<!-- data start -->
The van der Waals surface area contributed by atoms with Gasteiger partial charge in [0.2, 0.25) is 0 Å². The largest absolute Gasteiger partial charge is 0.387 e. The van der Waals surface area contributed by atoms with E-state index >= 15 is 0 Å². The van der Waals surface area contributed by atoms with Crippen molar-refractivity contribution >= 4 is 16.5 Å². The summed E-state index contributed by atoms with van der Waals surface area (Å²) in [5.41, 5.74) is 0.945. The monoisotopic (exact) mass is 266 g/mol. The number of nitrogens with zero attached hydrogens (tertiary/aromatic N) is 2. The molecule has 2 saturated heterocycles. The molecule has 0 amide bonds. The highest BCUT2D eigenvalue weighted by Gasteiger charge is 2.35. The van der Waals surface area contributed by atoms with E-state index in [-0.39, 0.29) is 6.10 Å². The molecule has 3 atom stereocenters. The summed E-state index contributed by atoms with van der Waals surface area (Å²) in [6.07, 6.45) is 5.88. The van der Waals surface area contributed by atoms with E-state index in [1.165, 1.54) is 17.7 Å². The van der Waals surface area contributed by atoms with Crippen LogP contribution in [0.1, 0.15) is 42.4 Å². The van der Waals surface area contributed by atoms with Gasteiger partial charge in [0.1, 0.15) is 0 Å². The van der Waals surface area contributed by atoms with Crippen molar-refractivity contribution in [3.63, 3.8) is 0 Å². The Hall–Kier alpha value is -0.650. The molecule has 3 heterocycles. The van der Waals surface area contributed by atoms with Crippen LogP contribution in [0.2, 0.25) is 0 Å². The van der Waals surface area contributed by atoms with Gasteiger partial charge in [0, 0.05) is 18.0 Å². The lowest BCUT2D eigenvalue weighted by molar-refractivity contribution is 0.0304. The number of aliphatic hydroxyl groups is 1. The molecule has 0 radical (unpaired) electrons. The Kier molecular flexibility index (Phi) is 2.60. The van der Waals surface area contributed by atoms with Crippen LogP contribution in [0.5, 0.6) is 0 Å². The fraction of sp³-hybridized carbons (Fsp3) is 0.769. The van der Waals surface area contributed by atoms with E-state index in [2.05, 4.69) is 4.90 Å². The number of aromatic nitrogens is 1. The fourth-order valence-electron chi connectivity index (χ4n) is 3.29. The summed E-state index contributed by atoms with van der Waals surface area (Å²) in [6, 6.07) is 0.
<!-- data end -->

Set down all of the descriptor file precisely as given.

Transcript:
The van der Waals surface area contributed by atoms with Gasteiger partial charge in [0.2, 0.25) is 0 Å². The largest absolute Gasteiger partial charge is 0.387 e. The van der Waals surface area contributed by atoms with E-state index >= 15 is 0 Å². The van der Waals surface area contributed by atoms with Crippen molar-refractivity contribution >= 4 is 16.5 Å². The summed E-state index contributed by atoms with van der Waals surface area (Å²) in [5.41, 5.74) is 0.945. The monoisotopic (exact) mass is 266 g/mol. The number of nitrogens with zero attached hydrogens (tertiary/aromatic N) is 2. The molecule has 2 saturated heterocycles. The molecule has 0 amide bonds. The highest BCUT2D eigenvalue weighted by Gasteiger charge is 2.35. The van der Waals surface area contributed by atoms with E-state index in [-0.39, 0.29) is 6.10 Å². The molecule has 3 atom stereocenters. The summed E-state index contributed by atoms with van der Waals surface area (Å²) in [6.07, 6.45) is 5.88. The van der Waals surface area contributed by atoms with E-state index in [1.165, 1.54) is 17.7 Å². The van der Waals surface area contributed by atoms with Crippen LogP contribution in [0.1, 0.15) is 42.4 Å². The van der Waals surface area contributed by atoms with Gasteiger partial charge in [0.1, 0.15) is 0 Å². The van der Waals surface area contributed by atoms with Crippen molar-refractivity contribution in [3.63, 3.8) is 0 Å². The Hall–Kier alpha value is -0.650. The molecule has 3 heterocycles. The van der Waals surface area contributed by atoms with Crippen LogP contribution in [0.2, 0.25) is 0 Å². The van der Waals surface area contributed by atoms with Gasteiger partial charge in [0, 0.05) is 18.0 Å². The lowest BCUT2D eigenvalue weighted by molar-refractivity contribution is 0.0304. The number of aliphatic hydroxyl groups is 1. The molecule has 0 radical (unpaired) electrons. The Kier molecular flexibility index (Phi) is 2.60. The van der Waals surface area contributed by atoms with Crippen LogP contribution in [0.5, 0.6) is 0 Å². The fraction of sp³-hybridized carbons (Fsp3) is 0.769. The van der Waals surface area contributed by atoms with E-state index in [2.05, 4.69) is 4.90 Å². The number of aromatic nitrogens is 1. The fourth-order valence-electron chi connectivity index (χ4n) is 3.29. The summed E-state index contributed by atoms with van der Waals surface area (Å²) in [6, 6.07) is 0.